Feb 18, 2009
African Americans must take a leadership role in the movement to boycott and disinvest in Israel, both for reasons of elemental justice and to defend our own people from the raging right-wing, corporate assault, of which the pro-Israel lobby is an integral component. If solidarity with Palestinians who suffer the aggressions of a regime as fundamentally racist as apartheid South Africa is not a compelling enough reason — and it surely is — then self-defense against Zionist subversion of domestic Black politics should move us to action. There can be no prospect of global peace or domestic progress while Israel runs amok in the Mid-East and its operatives wreak havoc in the African American political arena.
The moral imperative to answer the call "to impose broad boycotts and implement divestment initiatives against Israel similar to those applied to South Africa in the apartheid era," is overwhelming — so much so that failure to act amounts to a kind of self-mutilation, a defiling of one’s legacy. Every iota of African American past and present existence tells us that no people can be allowed to superimpose themselves, their history, their supra-national rights on another people and their land, thus negating the Other’s humanity — the essential facts of Zionism.
1948 saw the creation of civilization’s greatest document to date - possibly the founding document of the truly modern era — the Universal Declaration of Human Rights. The year also witnessed the founding of a state based on the antithesis of those values: Israel.
Both Malcolm X and Dr. Martin Luther King, Jr. tapped the deep reservoirs of the Declaration in their struggle for African Americans’ human rights, and both understood the indivisibility of freedom. "Injustice anywhere is a threat to justice everywhere," wrote Dr. King in his "Letter from a Birmingham Jail." "We are caught in an inescapable network of mutuality, tied in a single garment of destiny." Malcolm counseled Black activists that "if they would expand their civil rights movement to a human rights movement it would internationalize it."
That movement was internationalized, culminating in the 1980s South Africa corporate disinvestment and boycott campaign. As Black writer/activist Kevin Alexander Gray wrote in a piece earlier this year, calling for a similar campaign against Israel:
"What’s happening in Palestine is not fundamentally different from what occurred in apartheid South Africa. Kids are being killed. People have been herded into the (more deadly) equivalent of Bantustans. Political leaders are targeted for assassination…. Israel’s behavior demands the same response from the world human rights community as was mustered against South Africa."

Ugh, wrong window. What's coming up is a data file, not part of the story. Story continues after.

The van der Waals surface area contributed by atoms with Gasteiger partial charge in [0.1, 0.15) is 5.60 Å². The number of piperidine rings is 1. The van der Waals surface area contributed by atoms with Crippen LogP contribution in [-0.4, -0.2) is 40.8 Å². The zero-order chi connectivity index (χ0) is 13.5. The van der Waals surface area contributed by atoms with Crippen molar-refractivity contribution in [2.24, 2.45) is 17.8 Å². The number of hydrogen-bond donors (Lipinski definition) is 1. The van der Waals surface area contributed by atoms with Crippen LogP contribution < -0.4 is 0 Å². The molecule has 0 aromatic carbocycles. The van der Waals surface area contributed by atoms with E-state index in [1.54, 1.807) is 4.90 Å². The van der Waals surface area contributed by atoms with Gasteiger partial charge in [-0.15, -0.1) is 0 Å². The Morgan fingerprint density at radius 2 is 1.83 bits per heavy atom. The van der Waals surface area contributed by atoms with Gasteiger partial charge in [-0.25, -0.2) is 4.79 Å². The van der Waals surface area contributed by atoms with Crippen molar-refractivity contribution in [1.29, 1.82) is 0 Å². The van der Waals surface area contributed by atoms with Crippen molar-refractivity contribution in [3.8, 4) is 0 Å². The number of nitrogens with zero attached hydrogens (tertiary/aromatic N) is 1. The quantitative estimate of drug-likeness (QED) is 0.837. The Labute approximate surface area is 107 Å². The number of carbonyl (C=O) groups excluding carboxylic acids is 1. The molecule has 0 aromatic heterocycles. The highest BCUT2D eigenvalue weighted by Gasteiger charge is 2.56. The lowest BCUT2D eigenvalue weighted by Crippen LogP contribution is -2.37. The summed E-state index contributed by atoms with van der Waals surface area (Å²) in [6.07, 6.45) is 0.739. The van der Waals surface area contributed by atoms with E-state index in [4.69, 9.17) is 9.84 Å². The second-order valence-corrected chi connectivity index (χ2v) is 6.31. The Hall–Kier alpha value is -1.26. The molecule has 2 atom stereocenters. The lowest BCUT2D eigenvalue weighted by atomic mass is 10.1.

The obligation to respond is felt most intensely among Black Americans, who have experienced apartheid at home and fought successfully against it in Africa — but who are represented in public offices by abject cowards. Thirty members of the Congressional Black Caucus shamed themselves and us by endorsing a Resolution affirming the Jewish State’s "right to defend itself against attacks from Gaza" and absolving Israel of any blame for the slaughter. Seven Black lawmakers sought cover in voting "present" — as if that would cloak their slavish fear of the Israel lobby — while only two voted Nay: Reps. Maxine Waters (D-CA) and Gwen Moore (D-WS).
The man- and womanhood was scared out of the Black misleadership class in general, and the Congressional Black Caucus in particular, in 2002, when the American Israel Public Affairs Committee (AIPAC) joined with corporate moneybags to unseat two Black lawmakers. Reps. Cynthia McKinney, of suburban Atlanta, and Earl Hilliard, from Alabama, could not be counted on to bend their knees to Israel. They had to go.
As Hilliard told me in July 2002, tons of money suddenly rained down on his opponent, Artur Davis, "not just [from] corporations, but organizations like AIPAC. Mostly Republican operatives and Jewish operatives that were sent by different organizations and groups and corporations."
Was it their intention to make a public display of their power, I asked? "Oh, definitely — the seed of fear," Hilliard replied. "It sends a message to every member of Congress."
The same message was sent the next month, with Cynthia McKinney’s defeat in Georgia. "I was targeted by AIPAC and others for my opposition to the Israeli occupation of and genocidal policies toward Palestine," said McKinney, who last year ran for president on the Green Party ticket.
2002 was the beginning of a joint corporate/pro-Israel offensive to subdue or eject "unreliable" Black Democrats. The dramatic deterioration of the Congressional Black Caucus, as an agent for progress on Capitol Hill, dates from that year. The corporate Right and the Israel lobby act in tandem. Their purge of Black politicians has been so successful, they’re running out of live targets. Maxine Waters and Gwen Moore are the last two righteous sisters standing on Capitol Hill — where Black manhood is extinct. Down the street at the White House, chief of staff Rahm Emanuel stands guard — although President Obama appears to be an entirely voluntary captive of Israel.
So we see that the tentacles that strangle Gaza and once helped South Africa build nuclear weapons, are throttling the life out of independent Black politics in the United States. Boycott and disinvest in Israel! If not in solidarity, in self-defense.